bitcoin purchase scam

The Bitcoin Purchase Scam is rather common right now, and I’d recommend you become familiar with it. It is just another Thank-You-For-Your-Purchase scam, and there is no truth to what’s in the message.

In short, this scam’s email announces a charge for a Bitcoin purchase you didn’t make. That’s because there was no purchase, but the scammers are hoping that you don’t know that. They want their victims to react quickly and reach out. Anyone calling the stated phone number will speak to a cybercriminal who is all too ready to lie lie lie and steal your money.

But here’s a longer, Too Many Words version, from a fresh incident that I just helped a client recover from:

From a Recent Service Call:

Today’s caller asked me to check over his computer, because he’d had some unauthorized transfers on his bank account. His bank couldn’t explain it to him, so they recommended he have his PC checked. I asked him a few questions about possible scams, but nothing rung a bell. So I dug in and eventually picked out the history and whole story of the scam.

About a month ago, he’d received this email, became concerned, and called who he thought was Paypal. It was not Paypal, it was instead some crook in Scamdinavia.

bitcoin purchase scam
Don’t ever call the numbers in these emails. No good can come of it!

The scammer on the phone told my client some convoluted story, in order to convince him to install Anydesk and DWAgent (remote control software) on the machine.

I don’t know the in and outs of the scammer’s claims, but browser history from the PC showed that they’d visited the Paypal website, as well as Western Union. Perhaps they attempted some money transfers, but I don’t think they succeeded. And then things went quiet for a few weeks. But the scammer was playing The Long Game. He retained his remote-access to the computer and bided his time….

And more sketchy activity began a couple of weeks later: New remote control software (Supremo & RealVNC) was added to the system last week. And then someone installed a covert keylogger as a Chrome extension. My client didn’t recall any new phone calls, so I had to conclude that they were accessing the computer without his knowledge. They were adding these programs and attempting more bank transactions using his computer, while he was away or asleep.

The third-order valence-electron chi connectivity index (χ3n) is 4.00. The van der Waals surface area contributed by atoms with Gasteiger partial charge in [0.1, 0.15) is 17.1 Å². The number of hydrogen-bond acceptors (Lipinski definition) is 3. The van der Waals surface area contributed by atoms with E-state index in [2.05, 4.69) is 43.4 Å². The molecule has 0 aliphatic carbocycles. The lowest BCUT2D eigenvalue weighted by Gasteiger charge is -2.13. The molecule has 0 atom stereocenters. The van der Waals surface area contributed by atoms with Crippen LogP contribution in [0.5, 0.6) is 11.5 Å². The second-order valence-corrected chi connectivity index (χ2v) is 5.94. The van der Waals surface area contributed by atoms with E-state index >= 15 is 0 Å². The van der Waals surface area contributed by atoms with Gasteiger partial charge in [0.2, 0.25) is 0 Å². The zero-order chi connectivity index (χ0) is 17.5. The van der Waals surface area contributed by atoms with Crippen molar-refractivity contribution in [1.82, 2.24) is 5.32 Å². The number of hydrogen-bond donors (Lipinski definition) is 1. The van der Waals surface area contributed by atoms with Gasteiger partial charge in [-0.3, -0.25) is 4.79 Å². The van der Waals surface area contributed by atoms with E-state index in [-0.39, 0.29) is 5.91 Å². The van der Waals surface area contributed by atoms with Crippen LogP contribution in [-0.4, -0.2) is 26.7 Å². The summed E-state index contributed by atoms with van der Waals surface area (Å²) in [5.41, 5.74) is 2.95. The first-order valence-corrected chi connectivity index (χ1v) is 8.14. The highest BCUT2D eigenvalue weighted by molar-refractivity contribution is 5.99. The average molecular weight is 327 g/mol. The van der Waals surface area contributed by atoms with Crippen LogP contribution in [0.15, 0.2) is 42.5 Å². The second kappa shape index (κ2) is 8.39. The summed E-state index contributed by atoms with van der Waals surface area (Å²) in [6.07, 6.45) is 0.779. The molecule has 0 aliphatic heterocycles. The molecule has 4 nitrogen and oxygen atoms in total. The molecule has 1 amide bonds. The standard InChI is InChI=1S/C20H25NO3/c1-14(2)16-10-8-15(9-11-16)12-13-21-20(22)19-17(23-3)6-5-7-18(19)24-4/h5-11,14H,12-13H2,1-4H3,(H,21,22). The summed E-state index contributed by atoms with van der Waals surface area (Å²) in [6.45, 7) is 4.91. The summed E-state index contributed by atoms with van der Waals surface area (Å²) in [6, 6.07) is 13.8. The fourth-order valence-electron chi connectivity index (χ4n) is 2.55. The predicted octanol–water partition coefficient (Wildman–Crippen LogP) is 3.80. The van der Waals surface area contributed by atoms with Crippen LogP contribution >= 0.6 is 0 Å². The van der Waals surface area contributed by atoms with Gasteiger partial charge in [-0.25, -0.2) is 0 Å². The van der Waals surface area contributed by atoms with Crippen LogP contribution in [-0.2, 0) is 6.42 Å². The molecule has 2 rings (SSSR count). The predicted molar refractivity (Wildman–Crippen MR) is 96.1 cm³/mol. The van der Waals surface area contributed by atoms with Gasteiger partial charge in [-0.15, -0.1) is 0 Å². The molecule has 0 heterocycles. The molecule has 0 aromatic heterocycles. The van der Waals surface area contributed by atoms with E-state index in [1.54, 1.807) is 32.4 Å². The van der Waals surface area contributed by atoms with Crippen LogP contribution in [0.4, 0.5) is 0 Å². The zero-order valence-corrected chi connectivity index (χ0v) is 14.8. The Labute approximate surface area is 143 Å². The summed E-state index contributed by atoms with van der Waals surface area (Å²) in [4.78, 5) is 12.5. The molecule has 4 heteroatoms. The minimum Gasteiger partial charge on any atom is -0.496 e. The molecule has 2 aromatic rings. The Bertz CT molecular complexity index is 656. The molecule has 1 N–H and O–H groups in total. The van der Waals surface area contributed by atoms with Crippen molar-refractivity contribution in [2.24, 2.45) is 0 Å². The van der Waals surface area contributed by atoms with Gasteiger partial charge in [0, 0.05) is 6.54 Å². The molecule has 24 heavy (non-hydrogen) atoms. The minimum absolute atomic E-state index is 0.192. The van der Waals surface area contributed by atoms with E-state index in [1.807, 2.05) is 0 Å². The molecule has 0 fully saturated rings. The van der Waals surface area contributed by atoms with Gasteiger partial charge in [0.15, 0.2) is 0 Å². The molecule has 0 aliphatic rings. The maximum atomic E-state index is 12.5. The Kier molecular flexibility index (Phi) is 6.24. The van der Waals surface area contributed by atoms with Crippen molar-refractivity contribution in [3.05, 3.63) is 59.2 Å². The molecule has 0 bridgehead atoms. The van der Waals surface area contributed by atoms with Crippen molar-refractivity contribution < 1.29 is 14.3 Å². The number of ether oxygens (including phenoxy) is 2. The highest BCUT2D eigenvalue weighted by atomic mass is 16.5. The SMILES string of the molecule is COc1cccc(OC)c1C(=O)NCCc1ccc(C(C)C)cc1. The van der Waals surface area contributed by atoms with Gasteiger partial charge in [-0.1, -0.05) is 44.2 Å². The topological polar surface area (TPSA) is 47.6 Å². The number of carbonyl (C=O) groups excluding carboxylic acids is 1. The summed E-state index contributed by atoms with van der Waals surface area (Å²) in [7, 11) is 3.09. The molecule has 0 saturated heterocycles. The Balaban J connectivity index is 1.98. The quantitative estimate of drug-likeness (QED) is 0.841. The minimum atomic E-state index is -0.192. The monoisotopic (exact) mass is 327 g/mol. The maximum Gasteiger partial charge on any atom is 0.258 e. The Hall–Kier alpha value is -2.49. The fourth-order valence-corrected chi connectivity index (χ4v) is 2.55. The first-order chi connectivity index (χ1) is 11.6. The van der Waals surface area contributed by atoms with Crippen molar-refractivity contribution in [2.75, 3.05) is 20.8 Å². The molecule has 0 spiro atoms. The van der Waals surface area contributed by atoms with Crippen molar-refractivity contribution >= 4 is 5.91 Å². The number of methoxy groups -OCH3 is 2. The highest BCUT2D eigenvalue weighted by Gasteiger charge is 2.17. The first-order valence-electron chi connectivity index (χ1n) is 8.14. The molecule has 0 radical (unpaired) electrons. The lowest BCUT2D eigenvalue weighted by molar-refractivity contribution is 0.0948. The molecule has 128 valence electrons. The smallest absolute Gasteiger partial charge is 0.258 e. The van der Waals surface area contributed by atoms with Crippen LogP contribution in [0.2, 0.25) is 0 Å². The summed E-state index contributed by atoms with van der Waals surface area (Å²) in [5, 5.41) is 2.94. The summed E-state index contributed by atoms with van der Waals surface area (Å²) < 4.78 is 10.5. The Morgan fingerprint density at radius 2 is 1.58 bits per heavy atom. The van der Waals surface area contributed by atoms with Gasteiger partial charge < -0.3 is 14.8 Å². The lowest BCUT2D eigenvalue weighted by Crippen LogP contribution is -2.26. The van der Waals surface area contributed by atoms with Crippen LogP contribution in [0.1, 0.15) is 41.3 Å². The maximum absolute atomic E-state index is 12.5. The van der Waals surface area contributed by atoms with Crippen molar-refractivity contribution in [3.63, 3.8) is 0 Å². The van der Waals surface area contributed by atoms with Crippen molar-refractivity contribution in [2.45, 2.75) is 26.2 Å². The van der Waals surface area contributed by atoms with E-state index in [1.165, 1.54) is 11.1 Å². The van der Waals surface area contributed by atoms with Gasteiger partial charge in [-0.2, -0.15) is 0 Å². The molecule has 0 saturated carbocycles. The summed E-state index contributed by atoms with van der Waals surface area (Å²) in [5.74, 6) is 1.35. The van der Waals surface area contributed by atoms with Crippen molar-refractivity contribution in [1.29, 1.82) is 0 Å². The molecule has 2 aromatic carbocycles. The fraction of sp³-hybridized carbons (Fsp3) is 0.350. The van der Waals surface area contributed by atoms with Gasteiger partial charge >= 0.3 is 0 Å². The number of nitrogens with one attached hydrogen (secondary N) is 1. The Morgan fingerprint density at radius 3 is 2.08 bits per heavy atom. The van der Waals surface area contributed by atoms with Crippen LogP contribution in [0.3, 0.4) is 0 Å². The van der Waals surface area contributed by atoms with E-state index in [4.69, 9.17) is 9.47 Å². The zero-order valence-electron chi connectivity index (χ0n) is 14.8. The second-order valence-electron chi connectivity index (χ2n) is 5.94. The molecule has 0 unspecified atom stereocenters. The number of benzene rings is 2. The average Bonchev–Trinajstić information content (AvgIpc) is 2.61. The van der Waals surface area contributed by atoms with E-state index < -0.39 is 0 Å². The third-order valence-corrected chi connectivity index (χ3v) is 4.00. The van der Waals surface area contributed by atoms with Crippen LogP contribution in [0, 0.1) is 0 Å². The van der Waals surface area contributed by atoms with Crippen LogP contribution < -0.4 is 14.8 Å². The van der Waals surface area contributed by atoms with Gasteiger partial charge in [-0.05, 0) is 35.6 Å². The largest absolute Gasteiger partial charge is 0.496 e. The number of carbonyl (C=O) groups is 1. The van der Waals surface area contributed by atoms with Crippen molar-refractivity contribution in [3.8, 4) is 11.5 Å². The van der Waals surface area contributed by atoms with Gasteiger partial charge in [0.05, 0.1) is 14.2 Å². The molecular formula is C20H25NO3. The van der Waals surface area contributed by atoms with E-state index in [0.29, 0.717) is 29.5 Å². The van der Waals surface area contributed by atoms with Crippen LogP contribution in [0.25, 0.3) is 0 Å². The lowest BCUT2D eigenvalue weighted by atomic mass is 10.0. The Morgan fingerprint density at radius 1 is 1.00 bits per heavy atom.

For my part, I removed all of these control apps and crimeware. The Supremo was a challenge, as they’d put a password on it, but I persevered. In less than an hour, we had answers and a safe-to-use computer again. But the client still has plenty of work to do. Following up with the bank, changing passwords, chasing after money to see what, if anything, can be clawed back… I wouldn’t wish this stress on anyone.

Please, if you’ve read this far, understand that these crooks will go to great lengths to steal your money. Be suspicious of anything unexpected that arrives on your computer or phone. Try to verify things independently from any call or email that has you worried. And if it gets too complicated or overwhelming, just shut everything down and go talk to a friend. Sunlight is the best disinfectant.

If you’ve received an email you are concerned about, feel free to forward it to me! I will write you back with my professional opinion as to if it is fake or legitimate. And if you’ve been had, you may call me and hire me to clean your computer. But call your bank first, prioritize your financials over your technology!